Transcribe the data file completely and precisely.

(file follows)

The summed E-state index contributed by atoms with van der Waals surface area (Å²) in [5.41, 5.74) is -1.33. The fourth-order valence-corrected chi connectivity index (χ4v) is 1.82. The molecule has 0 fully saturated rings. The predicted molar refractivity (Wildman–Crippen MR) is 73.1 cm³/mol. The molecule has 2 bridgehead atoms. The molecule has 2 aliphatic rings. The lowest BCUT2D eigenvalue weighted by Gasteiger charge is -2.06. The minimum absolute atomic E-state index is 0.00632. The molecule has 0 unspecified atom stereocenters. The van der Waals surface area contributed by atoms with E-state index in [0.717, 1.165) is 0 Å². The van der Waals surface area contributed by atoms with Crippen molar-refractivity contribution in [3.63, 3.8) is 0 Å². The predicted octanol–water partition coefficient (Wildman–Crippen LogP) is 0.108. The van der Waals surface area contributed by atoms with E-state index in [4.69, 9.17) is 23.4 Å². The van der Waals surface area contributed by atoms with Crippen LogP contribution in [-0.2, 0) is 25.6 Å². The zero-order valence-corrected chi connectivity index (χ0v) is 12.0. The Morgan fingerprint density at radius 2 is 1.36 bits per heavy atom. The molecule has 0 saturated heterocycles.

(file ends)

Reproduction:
The summed E-state index contributed by atoms with van der Waals surface area (Å²) in [5.41, 5.74) is -1.33. The fourth-order valence-corrected chi connectivity index (χ4v) is 1.82. The molecule has 0 fully saturated rings. The predicted molar refractivity (Wildman–Crippen MR) is 73.1 cm³/mol. The molecule has 2 bridgehead atoms. The molecule has 2 aliphatic rings. The lowest BCUT2D eigenvalue weighted by Gasteiger charge is -2.06. The minimum absolute atomic E-state index is 0.00632. The molecule has 0 unspecified atom stereocenters. The van der Waals surface area contributed by atoms with E-state index in [0.717, 1.165) is 0 Å². The van der Waals surface area contributed by atoms with Crippen molar-refractivity contribution in [3.63, 3.8) is 0 Å². The predicted octanol–water partition coefficient (Wildman–Crippen LogP) is 0.108. The van der Waals surface area contributed by atoms with E-state index in [4.69, 9.17) is 23.4 Å². The van der Waals surface area contributed by atoms with Crippen LogP contribution in [-0.2, 0) is 25.6 Å². The zero-order valence-corrected chi connectivity index (χ0v) is 12.0. The Morgan fingerprint density at radius 2 is 1.36 bits per heavy atom. The molecule has 0 saturated heterocycles.